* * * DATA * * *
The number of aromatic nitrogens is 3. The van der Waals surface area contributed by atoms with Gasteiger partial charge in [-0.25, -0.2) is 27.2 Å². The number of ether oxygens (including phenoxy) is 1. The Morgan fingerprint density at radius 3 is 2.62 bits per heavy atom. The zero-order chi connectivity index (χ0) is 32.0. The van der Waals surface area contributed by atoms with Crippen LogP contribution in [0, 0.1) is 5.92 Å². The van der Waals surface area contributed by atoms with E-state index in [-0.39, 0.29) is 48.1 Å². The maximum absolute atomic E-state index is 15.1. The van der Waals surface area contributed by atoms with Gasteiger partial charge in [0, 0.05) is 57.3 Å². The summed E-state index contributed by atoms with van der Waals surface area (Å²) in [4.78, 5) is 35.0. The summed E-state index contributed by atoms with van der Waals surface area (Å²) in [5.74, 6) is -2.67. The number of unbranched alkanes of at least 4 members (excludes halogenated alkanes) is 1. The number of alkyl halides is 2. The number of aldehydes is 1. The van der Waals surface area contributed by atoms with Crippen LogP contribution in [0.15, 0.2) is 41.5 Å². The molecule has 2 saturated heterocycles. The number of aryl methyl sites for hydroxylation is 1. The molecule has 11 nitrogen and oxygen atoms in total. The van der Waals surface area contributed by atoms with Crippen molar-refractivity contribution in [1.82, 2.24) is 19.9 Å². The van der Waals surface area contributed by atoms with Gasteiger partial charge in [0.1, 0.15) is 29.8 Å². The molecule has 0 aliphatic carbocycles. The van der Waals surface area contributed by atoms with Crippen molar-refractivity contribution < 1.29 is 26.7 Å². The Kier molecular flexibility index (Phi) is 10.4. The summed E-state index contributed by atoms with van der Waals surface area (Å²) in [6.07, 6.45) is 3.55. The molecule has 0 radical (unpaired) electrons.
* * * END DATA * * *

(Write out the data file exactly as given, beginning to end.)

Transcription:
The number of aromatic nitrogens is 3. The van der Waals surface area contributed by atoms with Gasteiger partial charge in [-0.25, -0.2) is 27.2 Å². The number of ether oxygens (including phenoxy) is 1. The Morgan fingerprint density at radius 3 is 2.62 bits per heavy atom. The zero-order chi connectivity index (χ0) is 32.0. The van der Waals surface area contributed by atoms with Crippen LogP contribution in [0, 0.1) is 5.92 Å². The van der Waals surface area contributed by atoms with E-state index in [-0.39, 0.29) is 48.1 Å². The maximum absolute atomic E-state index is 15.1. The van der Waals surface area contributed by atoms with Gasteiger partial charge in [0, 0.05) is 57.3 Å². The summed E-state index contributed by atoms with van der Waals surface area (Å²) in [4.78, 5) is 35.0. The summed E-state index contributed by atoms with van der Waals surface area (Å²) in [5.74, 6) is -2.67. The number of unbranched alkanes of at least 4 members (excludes halogenated alkanes) is 1. The number of alkyl halides is 2. The number of aldehydes is 1. The van der Waals surface area contributed by atoms with Crippen LogP contribution in [0.15, 0.2) is 41.5 Å². The molecule has 2 saturated heterocycles. The number of aryl methyl sites for hydroxylation is 1. The molecule has 11 nitrogen and oxygen atoms in total. The van der Waals surface area contributed by atoms with Crippen molar-refractivity contribution in [1.82, 2.24) is 19.9 Å². The van der Waals surface area contributed by atoms with Gasteiger partial charge in [0.1, 0.15) is 29.8 Å². The molecule has 0 aliphatic carbocycles. The van der Waals surface area contributed by atoms with Crippen molar-refractivity contribution < 1.29 is 26.7 Å². The Kier molecular flexibility index (Phi) is 10.4. The summed E-state index contributed by atoms with van der Waals surface area (Å²) in [6.07, 6.45) is 3.55. The molecule has 0 radical (unpaired) electrons.